The introduction of the new iSize seat standard is designed to improve child seat safety, because this standard is designed to work in conjunction with the latest safety equipment that is now available on current production cars. The iSize system was first introduced in 2013, but fully superseded the old regs in 2018. The major difference between the two sets of regulations is that iSize provides rear-facing travel for babies and toddlers up to 15 months of age, rather than the 9-12 month maximum for the older rules.
The reason for the extended period in a rear-facing seat is that research shows that it’s the safest position for a baby or toddler in the event of an accident. Tests have shown that a rear-facing position is better for small children, because their necks have yet to fully develop, and in the even of an accident, facing backwards helps to spread the forces of a collision over the child, rather than focusing them on the head and neck area where serious injury could occur.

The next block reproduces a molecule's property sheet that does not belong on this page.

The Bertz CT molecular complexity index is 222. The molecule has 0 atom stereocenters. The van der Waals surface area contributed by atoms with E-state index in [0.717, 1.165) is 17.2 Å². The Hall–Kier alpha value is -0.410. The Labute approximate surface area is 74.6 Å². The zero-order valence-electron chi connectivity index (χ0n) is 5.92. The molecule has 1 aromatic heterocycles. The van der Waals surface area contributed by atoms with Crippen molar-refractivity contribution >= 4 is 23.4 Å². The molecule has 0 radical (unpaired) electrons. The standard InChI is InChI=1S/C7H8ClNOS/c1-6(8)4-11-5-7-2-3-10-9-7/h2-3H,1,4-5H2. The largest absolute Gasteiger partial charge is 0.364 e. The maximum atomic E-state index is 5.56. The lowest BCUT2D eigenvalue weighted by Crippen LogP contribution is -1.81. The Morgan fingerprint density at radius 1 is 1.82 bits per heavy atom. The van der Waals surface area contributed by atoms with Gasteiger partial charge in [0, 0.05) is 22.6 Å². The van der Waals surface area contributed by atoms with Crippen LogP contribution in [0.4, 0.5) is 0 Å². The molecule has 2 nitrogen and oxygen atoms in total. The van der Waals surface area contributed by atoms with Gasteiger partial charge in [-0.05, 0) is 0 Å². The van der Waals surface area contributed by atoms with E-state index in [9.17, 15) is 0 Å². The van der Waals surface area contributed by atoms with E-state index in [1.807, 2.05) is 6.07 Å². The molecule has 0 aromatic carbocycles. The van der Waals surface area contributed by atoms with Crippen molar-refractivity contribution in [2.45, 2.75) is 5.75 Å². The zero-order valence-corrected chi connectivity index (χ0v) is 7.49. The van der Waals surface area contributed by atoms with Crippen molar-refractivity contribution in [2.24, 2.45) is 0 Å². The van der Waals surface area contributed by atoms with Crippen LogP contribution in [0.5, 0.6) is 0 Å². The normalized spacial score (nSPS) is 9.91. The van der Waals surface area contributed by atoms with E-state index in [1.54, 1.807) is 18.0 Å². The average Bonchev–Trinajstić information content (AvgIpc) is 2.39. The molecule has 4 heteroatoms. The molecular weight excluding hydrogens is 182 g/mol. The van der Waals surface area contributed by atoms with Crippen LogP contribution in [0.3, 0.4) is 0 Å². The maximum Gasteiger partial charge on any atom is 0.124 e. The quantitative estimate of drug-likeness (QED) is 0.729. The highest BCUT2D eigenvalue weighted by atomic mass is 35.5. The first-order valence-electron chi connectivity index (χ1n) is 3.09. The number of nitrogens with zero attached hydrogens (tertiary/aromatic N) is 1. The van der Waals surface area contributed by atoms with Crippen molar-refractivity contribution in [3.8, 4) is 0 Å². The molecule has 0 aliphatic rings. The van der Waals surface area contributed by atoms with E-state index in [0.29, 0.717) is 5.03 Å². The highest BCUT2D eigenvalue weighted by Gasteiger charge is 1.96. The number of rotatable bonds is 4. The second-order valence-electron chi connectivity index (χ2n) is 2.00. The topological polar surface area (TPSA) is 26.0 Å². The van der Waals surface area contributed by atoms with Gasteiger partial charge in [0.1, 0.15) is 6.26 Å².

The recommendation is that a child should be sitting facing backwards when riding in the car for as long as possible, and some iSize specification seats will allow them to do this up to the age of four. However, while a child’s age is an obvious guideline as to how long a child fits into a seat, every child grows at a different rate, so UK car seat laws are based on the size of your child, as well as their age.
What are the UK child car seat laws?
If you are carrying a child in a car, then they must be seated in an appropriate child seat or baby carrier, or sitting on a booster seat. These rules apply to children under 12 or less than 135cm tall, and children can ditch the seat as soon as they reach one of these milestones. The only exceptions are when it’s an emergency, and also in taxis, although again children should be belted and sitting.
The car seat must be fitted according to the manufacturer’s instructions, and they are not designed to fit in those few cars that still come with sideways-facing rear seats. If you are using a baby carrier